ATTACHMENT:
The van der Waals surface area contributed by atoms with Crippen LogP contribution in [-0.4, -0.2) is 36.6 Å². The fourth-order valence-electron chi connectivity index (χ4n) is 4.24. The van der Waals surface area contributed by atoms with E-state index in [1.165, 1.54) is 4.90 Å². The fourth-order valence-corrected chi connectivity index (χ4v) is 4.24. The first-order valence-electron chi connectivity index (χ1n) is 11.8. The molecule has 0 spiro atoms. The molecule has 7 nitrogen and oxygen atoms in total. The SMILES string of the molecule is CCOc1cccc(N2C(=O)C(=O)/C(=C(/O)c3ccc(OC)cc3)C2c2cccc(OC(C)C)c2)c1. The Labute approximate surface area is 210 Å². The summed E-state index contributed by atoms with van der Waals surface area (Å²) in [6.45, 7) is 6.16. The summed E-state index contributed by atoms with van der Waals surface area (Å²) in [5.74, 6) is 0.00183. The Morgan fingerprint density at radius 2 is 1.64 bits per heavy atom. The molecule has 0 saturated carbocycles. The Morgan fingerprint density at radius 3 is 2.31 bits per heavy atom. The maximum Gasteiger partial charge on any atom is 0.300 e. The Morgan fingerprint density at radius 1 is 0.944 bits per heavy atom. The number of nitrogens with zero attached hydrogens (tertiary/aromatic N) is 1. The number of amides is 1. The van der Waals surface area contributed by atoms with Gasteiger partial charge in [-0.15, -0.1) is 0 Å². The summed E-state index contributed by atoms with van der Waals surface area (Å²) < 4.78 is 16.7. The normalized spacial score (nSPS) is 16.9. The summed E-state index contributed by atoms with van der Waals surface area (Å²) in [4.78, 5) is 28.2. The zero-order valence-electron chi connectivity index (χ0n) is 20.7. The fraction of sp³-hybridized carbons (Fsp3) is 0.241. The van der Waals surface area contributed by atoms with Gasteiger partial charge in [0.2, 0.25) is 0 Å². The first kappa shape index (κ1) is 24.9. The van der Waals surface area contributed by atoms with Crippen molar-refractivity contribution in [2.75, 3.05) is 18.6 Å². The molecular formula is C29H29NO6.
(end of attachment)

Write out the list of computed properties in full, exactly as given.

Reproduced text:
The van der Waals surface area contributed by atoms with Crippen LogP contribution in [-0.4, -0.2) is 36.6 Å². The fourth-order valence-electron chi connectivity index (χ4n) is 4.24. The van der Waals surface area contributed by atoms with E-state index in [1.165, 1.54) is 4.90 Å². The fourth-order valence-corrected chi connectivity index (χ4v) is 4.24. The first-order valence-electron chi connectivity index (χ1n) is 11.8. The molecule has 0 spiro atoms. The molecule has 7 nitrogen and oxygen atoms in total. The SMILES string of the molecule is CCOc1cccc(N2C(=O)C(=O)/C(=C(/O)c3ccc(OC)cc3)C2c2cccc(OC(C)C)c2)c1. The Labute approximate surface area is 210 Å². The summed E-state index contributed by atoms with van der Waals surface area (Å²) in [6.45, 7) is 6.16. The summed E-state index contributed by atoms with van der Waals surface area (Å²) in [5.74, 6) is 0.00183. The Morgan fingerprint density at radius 2 is 1.64 bits per heavy atom. The molecule has 0 saturated carbocycles. The Morgan fingerprint density at radius 3 is 2.31 bits per heavy atom. The maximum Gasteiger partial charge on any atom is 0.300 e. The Morgan fingerprint density at radius 1 is 0.944 bits per heavy atom. The number of nitrogens with zero attached hydrogens (tertiary/aromatic N) is 1. The number of amides is 1. The van der Waals surface area contributed by atoms with Gasteiger partial charge in [-0.15, -0.1) is 0 Å². The summed E-state index contributed by atoms with van der Waals surface area (Å²) < 4.78 is 16.7. The normalized spacial score (nSPS) is 16.9. The summed E-state index contributed by atoms with van der Waals surface area (Å²) in [4.78, 5) is 28.2. The zero-order valence-electron chi connectivity index (χ0n) is 20.7. The fraction of sp³-hybridized carbons (Fsp3) is 0.241. The van der Waals surface area contributed by atoms with Gasteiger partial charge in [0.2, 0.25) is 0 Å². The first kappa shape index (κ1) is 24.9. The van der Waals surface area contributed by atoms with Crippen molar-refractivity contribution in [2.75, 3.05) is 18.6 Å². The molecular formula is C29H29NO6.